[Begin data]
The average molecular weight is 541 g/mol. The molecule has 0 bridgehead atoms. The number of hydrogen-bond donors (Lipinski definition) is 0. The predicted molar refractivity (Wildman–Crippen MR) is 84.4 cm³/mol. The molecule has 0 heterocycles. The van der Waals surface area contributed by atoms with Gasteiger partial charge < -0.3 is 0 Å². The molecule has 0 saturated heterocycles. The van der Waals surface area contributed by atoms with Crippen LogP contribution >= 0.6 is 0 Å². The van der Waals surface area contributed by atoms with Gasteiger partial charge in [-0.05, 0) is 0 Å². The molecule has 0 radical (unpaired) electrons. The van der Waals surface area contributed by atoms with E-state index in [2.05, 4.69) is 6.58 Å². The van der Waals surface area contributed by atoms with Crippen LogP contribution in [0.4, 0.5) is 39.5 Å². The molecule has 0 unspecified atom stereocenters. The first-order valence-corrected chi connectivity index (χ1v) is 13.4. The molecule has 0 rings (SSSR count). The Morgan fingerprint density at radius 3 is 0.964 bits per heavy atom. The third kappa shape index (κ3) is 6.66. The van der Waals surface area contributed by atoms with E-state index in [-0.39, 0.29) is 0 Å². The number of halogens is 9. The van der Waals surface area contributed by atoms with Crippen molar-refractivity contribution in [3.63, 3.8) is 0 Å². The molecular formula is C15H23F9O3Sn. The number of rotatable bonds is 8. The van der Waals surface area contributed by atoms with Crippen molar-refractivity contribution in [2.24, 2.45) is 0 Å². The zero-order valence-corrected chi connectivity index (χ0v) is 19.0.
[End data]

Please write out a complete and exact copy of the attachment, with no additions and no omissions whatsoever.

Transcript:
The average molecular weight is 541 g/mol. The molecule has 0 bridgehead atoms. The number of hydrogen-bond donors (Lipinski definition) is 0. The predicted molar refractivity (Wildman–Crippen MR) is 84.4 cm³/mol. The molecule has 0 heterocycles. The van der Waals surface area contributed by atoms with Gasteiger partial charge < -0.3 is 0 Å². The molecule has 0 saturated heterocycles. The van der Waals surface area contributed by atoms with Crippen LogP contribution >= 0.6 is 0 Å². The van der Waals surface area contributed by atoms with Gasteiger partial charge in [-0.05, 0) is 0 Å². The molecule has 0 radical (unpaired) electrons. The van der Waals surface area contributed by atoms with E-state index in [2.05, 4.69) is 6.58 Å². The van der Waals surface area contributed by atoms with Crippen LogP contribution in [0.4, 0.5) is 39.5 Å². The molecule has 0 unspecified atom stereocenters. The first-order valence-corrected chi connectivity index (χ1v) is 13.4. The molecule has 0 rings (SSSR count). The Morgan fingerprint density at radius 3 is 0.964 bits per heavy atom. The third kappa shape index (κ3) is 6.66. The van der Waals surface area contributed by atoms with E-state index in [-0.39, 0.29) is 0 Å². The number of halogens is 9. The van der Waals surface area contributed by atoms with Crippen molar-refractivity contribution in [3.63, 3.8) is 0 Å². The molecular formula is C15H23F9O3Sn. The number of rotatable bonds is 8. The van der Waals surface area contributed by atoms with Crippen molar-refractivity contribution in [2.24, 2.45) is 0 Å². The zero-order valence-corrected chi connectivity index (χ0v) is 19.0.